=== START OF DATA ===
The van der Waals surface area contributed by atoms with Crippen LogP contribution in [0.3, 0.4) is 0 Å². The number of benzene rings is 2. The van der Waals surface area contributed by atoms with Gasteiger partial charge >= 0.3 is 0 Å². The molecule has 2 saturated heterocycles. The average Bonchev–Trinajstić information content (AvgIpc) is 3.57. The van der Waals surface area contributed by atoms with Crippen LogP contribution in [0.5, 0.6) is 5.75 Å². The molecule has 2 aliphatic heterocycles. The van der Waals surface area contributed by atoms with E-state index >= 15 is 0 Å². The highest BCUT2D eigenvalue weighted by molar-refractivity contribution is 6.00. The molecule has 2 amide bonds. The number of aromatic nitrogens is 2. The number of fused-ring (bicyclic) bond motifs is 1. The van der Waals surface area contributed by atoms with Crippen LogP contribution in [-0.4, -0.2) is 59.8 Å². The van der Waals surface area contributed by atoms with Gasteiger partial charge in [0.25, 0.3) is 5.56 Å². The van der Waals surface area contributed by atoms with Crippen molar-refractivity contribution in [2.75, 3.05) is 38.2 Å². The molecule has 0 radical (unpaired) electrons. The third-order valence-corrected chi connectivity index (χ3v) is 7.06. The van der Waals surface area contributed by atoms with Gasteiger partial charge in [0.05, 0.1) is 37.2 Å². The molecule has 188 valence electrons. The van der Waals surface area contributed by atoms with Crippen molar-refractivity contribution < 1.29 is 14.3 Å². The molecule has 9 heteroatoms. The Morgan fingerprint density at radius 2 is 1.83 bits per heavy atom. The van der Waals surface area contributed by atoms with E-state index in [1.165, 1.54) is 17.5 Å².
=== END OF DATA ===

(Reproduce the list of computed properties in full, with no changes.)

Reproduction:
The van der Waals surface area contributed by atoms with Crippen LogP contribution in [0.3, 0.4) is 0 Å². The number of benzene rings is 2. The van der Waals surface area contributed by atoms with Gasteiger partial charge >= 0.3 is 0 Å². The molecule has 2 saturated heterocycles. The average Bonchev–Trinajstić information content (AvgIpc) is 3.57. The van der Waals surface area contributed by atoms with Crippen LogP contribution in [0.5, 0.6) is 5.75 Å². The molecule has 2 aliphatic heterocycles. The van der Waals surface area contributed by atoms with E-state index >= 15 is 0 Å². The highest BCUT2D eigenvalue weighted by molar-refractivity contribution is 6.00. The molecule has 2 amide bonds. The number of aromatic nitrogens is 2. The number of fused-ring (bicyclic) bond motifs is 1. The van der Waals surface area contributed by atoms with Crippen LogP contribution in [-0.4, -0.2) is 59.8 Å². The van der Waals surface area contributed by atoms with Gasteiger partial charge in [0.25, 0.3) is 5.56 Å². The van der Waals surface area contributed by atoms with Crippen molar-refractivity contribution in [2.75, 3.05) is 38.2 Å². The molecule has 0 radical (unpaired) electrons. The third-order valence-corrected chi connectivity index (χ3v) is 7.06. The van der Waals surface area contributed by atoms with Gasteiger partial charge in [0.05, 0.1) is 37.2 Å². The molecule has 188 valence electrons. The van der Waals surface area contributed by atoms with Crippen molar-refractivity contribution < 1.29 is 14.3 Å². The molecule has 9 heteroatoms. The Morgan fingerprint density at radius 2 is 1.83 bits per heavy atom. The van der Waals surface area contributed by atoms with E-state index in [1.165, 1.54) is 17.5 Å².